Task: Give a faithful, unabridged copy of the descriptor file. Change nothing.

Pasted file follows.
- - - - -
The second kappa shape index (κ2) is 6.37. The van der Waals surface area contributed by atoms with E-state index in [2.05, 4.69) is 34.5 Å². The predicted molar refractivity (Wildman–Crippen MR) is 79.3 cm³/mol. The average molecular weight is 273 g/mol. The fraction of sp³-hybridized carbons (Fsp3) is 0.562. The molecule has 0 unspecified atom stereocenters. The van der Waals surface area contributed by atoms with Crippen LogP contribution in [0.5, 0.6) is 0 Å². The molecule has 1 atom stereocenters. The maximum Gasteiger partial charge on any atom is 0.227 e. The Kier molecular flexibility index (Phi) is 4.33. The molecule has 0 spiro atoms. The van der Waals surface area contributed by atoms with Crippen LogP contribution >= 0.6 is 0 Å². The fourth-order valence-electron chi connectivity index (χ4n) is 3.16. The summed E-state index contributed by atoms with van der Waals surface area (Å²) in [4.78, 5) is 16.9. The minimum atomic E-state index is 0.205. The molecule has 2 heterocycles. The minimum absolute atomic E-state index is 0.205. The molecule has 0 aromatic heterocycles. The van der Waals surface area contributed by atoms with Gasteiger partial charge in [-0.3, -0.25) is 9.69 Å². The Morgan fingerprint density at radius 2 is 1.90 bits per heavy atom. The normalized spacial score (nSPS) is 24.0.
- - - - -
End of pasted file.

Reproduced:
The second kappa shape index (κ2) is 6.37. The van der Waals surface area contributed by atoms with E-state index in [2.05, 4.69) is 34.5 Å². The predicted molar refractivity (Wildman–Crippen MR) is 79.3 cm³/mol. The average molecular weight is 273 g/mol. The fraction of sp³-hybridized carbons (Fsp3) is 0.562. The molecule has 0 unspecified atom stereocenters. The van der Waals surface area contributed by atoms with Crippen LogP contribution in [0.5, 0.6) is 0 Å². The molecule has 1 atom stereocenters. The maximum Gasteiger partial charge on any atom is 0.227 e. The Kier molecular flexibility index (Phi) is 4.33. The molecule has 0 spiro atoms. The van der Waals surface area contributed by atoms with Crippen LogP contribution >= 0.6 is 0 Å². The fourth-order valence-electron chi connectivity index (χ4n) is 3.16. The summed E-state index contributed by atoms with van der Waals surface area (Å²) in [4.78, 5) is 16.9. The minimum atomic E-state index is 0.205. The molecule has 2 heterocycles. The minimum absolute atomic E-state index is 0.205. The molecule has 0 aromatic heterocycles. The van der Waals surface area contributed by atoms with Gasteiger partial charge in [-0.3, -0.25) is 9.69 Å². The Morgan fingerprint density at radius 2 is 1.90 bits per heavy atom. The normalized spacial score (nSPS) is 24.0.